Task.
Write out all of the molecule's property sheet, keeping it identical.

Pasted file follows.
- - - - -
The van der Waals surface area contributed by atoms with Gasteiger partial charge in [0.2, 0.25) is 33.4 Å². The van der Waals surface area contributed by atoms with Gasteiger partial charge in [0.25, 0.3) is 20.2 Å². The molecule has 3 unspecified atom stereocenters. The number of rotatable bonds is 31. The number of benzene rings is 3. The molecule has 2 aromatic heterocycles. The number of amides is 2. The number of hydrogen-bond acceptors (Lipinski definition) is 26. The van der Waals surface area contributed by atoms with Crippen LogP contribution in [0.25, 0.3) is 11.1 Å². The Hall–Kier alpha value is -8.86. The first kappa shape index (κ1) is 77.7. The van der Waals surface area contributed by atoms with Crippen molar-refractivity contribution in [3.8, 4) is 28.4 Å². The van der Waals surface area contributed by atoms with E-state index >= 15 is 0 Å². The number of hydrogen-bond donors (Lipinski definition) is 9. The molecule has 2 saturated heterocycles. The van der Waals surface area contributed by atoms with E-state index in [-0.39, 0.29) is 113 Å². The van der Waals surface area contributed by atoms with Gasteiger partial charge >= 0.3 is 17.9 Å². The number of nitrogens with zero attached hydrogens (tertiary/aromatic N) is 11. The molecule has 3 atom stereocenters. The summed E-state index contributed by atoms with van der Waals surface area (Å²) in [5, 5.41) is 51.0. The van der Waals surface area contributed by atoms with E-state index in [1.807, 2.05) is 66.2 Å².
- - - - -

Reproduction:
The van der Waals surface area contributed by atoms with Gasteiger partial charge in [0.2, 0.25) is 33.4 Å². The van der Waals surface area contributed by atoms with Gasteiger partial charge in [0.25, 0.3) is 20.2 Å². The molecule has 3 unspecified atom stereocenters. The number of rotatable bonds is 31. The number of benzene rings is 3. The molecule has 2 aromatic heterocycles. The number of amides is 2. The number of hydrogen-bond acceptors (Lipinski definition) is 26. The van der Waals surface area contributed by atoms with Crippen LogP contribution in [0.25, 0.3) is 11.1 Å². The Hall–Kier alpha value is -8.86. The first kappa shape index (κ1) is 77.7. The van der Waals surface area contributed by atoms with Crippen molar-refractivity contribution in [3.8, 4) is 28.4 Å². The van der Waals surface area contributed by atoms with E-state index >= 15 is 0 Å². The number of hydrogen-bond donors (Lipinski definition) is 9. The molecule has 2 saturated heterocycles. The van der Waals surface area contributed by atoms with E-state index in [-0.39, 0.29) is 113 Å². The van der Waals surface area contributed by atoms with Gasteiger partial charge >= 0.3 is 17.9 Å². The number of nitrogens with zero attached hydrogens (tertiary/aromatic N) is 11. The molecule has 3 atom stereocenters. The summed E-state index contributed by atoms with van der Waals surface area (Å²) in [5, 5.41) is 51.0. The van der Waals surface area contributed by atoms with E-state index in [1.807, 2.05) is 66.2 Å².